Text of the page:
Spark plug torque

slamfire

Original poster
Member
Apr 9, 2013
3
I'm afraid I over torqued my new plugs on my I6 '04 Trailblazer. I used a 3/8 drive spark plug socket and gripped around the head of the rachet with the extension in-between my index and middle fingers to simulate using a stubby rachet. I didn't try to torque them down super hard, but my wrists are pretty strong and this is my first time doing this, thus I don't have a good feel for ft. lbs. Do I say forget it and let them ride, or do I go out and get a torque wrench and torque it down to 16 ft. lbs. like it says? Thanks in advance.
 

triz

Member
Apr 22, 2013
746
Harbor freight sells a Torque wrench for like 10 bucks with the coupon in any car magazine. If you don't have one "hand tight" is what your looking for.
 

CaptainXL

Member
Dec 4, 2011
2,445
The service manual says 13 ft/lbs or 156 in/lbs. Clean the threads by shooting some carb cleaner (without straw) down the hole for a more accurate torque.

I got the $10 Harbor Freight in/lb torque wrench a month ago. Works great.
 

TangoBravo

Member
Dec 5, 2011
208
CaptainXL said:
The service manual says 13 ft/lbs or 156 in/lbs. Clean the threads by shooting some carb cleaner (without straw) down the hole for a more accurate torque.

I got the $10 Harbor Freight in/lb torque wrench a month ago. Works great.

I usually use the anti seize as a lubricant for accurate torque.
 

CaptainXL

Member
Dec 4, 2011
2,445
TangoBravo said:
I usually use the anti seize as a lubricant for accurate torque.

I never use antiseize on spark plugs. I have heard it will change the heat rating of the plugs. I've never had problems getting plugs out of any engine. And I have worked on engines that were very old and rusted.

In the military we learned that adding any type of lubricant to a threaded section will throw torque readings off.

That's why I recommended to clean the threads prior to torqueing.

NGK recommends:
"Do not use anti-seize. Anti-seize reduces electrical and thermal conductivity between the spark plug and head; and increases the installed torque, which can damage head threads. The spark plug holes must always be cleaned prior to installation, or you may be torquing against dirt or debris and the spark plug may actually end up under-torqued (dry threads), even though your torque wrench says otherwise.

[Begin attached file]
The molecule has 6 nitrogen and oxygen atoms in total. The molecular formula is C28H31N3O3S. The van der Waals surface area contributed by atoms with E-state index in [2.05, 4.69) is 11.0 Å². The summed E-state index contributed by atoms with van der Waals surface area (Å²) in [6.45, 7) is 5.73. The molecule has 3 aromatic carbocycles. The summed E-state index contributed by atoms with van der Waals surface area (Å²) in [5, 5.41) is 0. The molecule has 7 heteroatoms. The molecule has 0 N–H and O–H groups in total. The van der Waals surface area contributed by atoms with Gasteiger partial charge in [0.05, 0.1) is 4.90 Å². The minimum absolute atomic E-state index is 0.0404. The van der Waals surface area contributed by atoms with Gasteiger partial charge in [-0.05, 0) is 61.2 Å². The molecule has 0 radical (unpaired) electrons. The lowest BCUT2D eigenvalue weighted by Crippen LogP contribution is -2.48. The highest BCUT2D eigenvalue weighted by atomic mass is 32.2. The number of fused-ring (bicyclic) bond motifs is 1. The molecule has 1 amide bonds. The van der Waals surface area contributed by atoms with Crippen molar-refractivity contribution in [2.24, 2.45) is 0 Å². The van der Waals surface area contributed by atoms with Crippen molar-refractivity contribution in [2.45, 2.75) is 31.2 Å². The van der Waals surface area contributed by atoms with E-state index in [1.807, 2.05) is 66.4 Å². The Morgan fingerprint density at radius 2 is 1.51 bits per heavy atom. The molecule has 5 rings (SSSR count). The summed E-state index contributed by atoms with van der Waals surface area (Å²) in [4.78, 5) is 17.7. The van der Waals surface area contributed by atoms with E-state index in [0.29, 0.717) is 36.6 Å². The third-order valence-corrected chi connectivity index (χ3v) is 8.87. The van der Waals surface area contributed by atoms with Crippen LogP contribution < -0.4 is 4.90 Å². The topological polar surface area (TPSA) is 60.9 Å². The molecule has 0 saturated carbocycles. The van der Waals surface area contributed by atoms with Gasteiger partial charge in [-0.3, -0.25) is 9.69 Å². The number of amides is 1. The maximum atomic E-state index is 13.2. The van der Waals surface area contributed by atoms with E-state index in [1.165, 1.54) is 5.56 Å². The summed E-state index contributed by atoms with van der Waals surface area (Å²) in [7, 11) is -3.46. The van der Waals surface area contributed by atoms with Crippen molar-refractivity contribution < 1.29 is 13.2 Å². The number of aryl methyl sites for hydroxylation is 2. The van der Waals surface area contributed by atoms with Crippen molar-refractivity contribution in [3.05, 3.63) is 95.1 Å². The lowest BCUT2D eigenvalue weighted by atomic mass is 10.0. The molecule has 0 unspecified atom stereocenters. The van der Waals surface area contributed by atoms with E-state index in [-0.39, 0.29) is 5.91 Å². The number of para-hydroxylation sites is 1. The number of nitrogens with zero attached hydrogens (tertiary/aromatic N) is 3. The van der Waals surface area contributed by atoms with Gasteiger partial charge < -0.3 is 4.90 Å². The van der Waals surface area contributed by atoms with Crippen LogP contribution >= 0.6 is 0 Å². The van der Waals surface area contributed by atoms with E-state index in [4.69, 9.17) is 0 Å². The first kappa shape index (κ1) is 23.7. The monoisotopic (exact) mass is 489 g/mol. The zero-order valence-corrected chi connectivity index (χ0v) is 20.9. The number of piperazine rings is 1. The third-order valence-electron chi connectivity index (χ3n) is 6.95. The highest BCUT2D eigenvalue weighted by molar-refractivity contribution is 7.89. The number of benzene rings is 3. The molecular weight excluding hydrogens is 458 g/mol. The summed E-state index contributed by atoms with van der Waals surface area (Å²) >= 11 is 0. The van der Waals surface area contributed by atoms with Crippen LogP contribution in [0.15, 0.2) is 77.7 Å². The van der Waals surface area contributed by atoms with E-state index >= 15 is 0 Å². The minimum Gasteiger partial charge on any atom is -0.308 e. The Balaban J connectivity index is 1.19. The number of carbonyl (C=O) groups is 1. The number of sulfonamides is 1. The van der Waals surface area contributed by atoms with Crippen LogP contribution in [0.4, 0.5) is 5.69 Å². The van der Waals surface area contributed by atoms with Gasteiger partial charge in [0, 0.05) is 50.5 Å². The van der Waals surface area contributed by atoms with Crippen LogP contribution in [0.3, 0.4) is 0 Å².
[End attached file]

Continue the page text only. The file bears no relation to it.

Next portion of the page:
tblazerdude

Member
Dec 4, 2011
321
in mechanic school, and all the guys i work with, and every tune up i've done, EVERY SINGLE spark plug must have a SMALL amount of anti-seize on it. I would say I normally apply it to a 1/4 of the threads. Now if your intervals on plugs are 30-50k (not 100k like on our 360's) then the anti-seize might not be necessary. I find it hard to believe you have never had a difficult time getting spark plugs out. I have had to extract spark plug threads from engine blocks countless times. It is one of the least fun things to do, and you always run the risk of getting debris in the cylinder. My other most hated - broken exhaust manifold bolts.
 

Denali n DOO

Member
May 22, 2012
5,596
tblazerdude said:
in mechanic school, and all the guys i work with, and every tune up i've done, EVERY SINGLE spark plug must have a SMALL amount of anti-seize on it. I would say I normally apply it to a 1/4 of the threads. Now if your intervals on plugs are 30-50k (not 100k like on our 360's) then the anti-seize might not be necessary. I find it hard to believe you have never had a difficult time getting spark plugs out. I have had to extract spark plug threads from engine blocks countless times. It is one of the least fun things to do, and you always run the risk of getting debris in the cylinder. My other most hated - broken exhaust manifold bolts.